Your report for Wednesday, Dec. 11, 2002
HERE ARE YOUR WINNING ENTREPRENEURS -- More than 60 entries, and it came down to three: the winners of the first phase of the Great Lakes Entrepreneur's Quest, revealed Tuesday night in Grand Rapids. The winner for the East region: Whitmore Lake-based Picocal, a scanning thermal probe microscope designed to detect defective integrated circuits. For the North region: Salamander Technologies, a Palm computing and high-capacity bar code system uniting responders to an emergency. For the West region, the winner was Mattawan-based ParadIMM Technologies, a new molding machine technology. First prize winners each took home $10,000, while two $5,000 runners-up were named in each region. With Phase One complete, teams may register for the Phase Two competition, which is open to both Phase One participants and new entrants. The deadline for Phase Two entries is March 13, with winners announced April 7 in Ann Arbor. The second phase competition is statewide, with a $50,000 grand prize, two runner-up awards of $25,000 each and $5,000 awards for "Best demonstrated improvement from Phase One to Phase Two," "Coach's nomination for Best Team," and "Honorable Mention for Innovation." More: www.gleq.com.
TECH GURU SAYS INCUMBENT PHONE COMPANIES IN BIG TROUBLE -- Atlanta tech consultant Neale Martin told a Southfield meeting Tuesday that consolidation of voice and data networks are around the corner -- and he doesn't know whether the big incumbent phone companies, which still direct three-quarters of their capital spending to shoring up their old copper-line switch networks, will play much of a part. "Convergence is going to happen for a lot of boring reasons," said Martin, president of Ntelec Inc., but that convergence is going to "lead to a lot of real science-fiction stuff." Incumbent phone companies, he said, "are in a world of trouble and I see no way out for them."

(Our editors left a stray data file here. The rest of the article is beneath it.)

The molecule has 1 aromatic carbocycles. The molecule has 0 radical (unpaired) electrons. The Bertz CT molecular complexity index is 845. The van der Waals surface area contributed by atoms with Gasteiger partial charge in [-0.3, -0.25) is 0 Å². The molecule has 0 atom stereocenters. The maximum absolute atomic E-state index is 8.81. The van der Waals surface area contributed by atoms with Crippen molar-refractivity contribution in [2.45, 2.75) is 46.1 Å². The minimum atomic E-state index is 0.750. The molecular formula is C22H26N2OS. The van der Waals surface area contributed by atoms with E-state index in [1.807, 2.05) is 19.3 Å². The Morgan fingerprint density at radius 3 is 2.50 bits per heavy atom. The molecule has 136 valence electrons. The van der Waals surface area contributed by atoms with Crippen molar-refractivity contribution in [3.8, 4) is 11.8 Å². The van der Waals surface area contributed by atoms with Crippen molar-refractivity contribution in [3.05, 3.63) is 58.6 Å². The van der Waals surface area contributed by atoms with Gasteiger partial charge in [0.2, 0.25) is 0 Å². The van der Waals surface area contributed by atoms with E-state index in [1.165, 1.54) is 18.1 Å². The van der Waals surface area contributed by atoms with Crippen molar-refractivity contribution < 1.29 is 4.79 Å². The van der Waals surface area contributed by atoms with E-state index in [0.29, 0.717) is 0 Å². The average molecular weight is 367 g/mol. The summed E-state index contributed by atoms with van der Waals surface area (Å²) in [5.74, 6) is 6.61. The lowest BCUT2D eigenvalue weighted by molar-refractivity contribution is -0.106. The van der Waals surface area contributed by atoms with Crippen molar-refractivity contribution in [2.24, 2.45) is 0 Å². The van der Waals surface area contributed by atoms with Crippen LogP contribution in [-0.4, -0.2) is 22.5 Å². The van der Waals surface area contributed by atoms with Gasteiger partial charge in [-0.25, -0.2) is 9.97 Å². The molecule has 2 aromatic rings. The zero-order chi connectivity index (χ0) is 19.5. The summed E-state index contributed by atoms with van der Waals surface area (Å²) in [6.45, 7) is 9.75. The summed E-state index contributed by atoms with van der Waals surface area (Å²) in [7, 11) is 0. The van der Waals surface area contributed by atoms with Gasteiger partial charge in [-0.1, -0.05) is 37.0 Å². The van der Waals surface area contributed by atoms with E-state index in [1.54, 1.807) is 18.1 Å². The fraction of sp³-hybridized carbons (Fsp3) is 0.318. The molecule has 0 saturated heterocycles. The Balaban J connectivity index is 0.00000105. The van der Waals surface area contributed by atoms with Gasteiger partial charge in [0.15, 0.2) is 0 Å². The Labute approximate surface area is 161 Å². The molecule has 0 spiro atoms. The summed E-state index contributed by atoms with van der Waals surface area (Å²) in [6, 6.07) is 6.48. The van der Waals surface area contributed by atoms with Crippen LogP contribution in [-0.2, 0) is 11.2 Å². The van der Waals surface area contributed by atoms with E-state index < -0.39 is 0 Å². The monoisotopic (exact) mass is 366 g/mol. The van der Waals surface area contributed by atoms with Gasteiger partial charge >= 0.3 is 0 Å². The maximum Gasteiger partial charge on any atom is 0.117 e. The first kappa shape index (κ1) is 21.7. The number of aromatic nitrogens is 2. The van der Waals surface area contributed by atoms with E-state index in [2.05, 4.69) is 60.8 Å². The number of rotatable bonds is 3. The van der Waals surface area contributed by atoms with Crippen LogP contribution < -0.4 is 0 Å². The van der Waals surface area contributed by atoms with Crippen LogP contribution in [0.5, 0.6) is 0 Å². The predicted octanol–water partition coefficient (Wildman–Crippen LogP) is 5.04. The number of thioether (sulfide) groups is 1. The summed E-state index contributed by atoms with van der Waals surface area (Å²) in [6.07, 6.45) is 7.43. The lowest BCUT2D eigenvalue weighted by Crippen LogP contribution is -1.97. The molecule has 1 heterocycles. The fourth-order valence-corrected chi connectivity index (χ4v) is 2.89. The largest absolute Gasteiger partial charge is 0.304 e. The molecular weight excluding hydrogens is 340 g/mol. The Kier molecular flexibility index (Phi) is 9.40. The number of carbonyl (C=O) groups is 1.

MARTIN CAME TO TOWN to headline a program for clients of Clarkston-based ChoiceTelecommuncations Inc. and Sprint. He told the crowd about how carriers are moving to all-Internet Protocol networks and would soon be forced to abandon other once-hot technologies. He said the telecom industry spent $1.4 trillion on new networks in this country over the past four years -- but that 95 percent of that fiber is still unlit, leading to the bandwidth glut that will spell trouble for the phone companies. On the IT side, Martin said businesses are paying huge sums of money to store terabytes of data -- but are using hardly any of it in any meaningful analysis. He said that's going to change soon. He said wireless would soon become the universal standard for short-haul transmission, with fiber used only for the long-haul. And, he said, it's time for businesses to take an integrated look at IT and telecom, two fields that are rapidly merging. He said the days of management practices like one of his clients, where a divisional president spent $9 million on two major software initiatives without even speaking to the corporate CIO, have to end.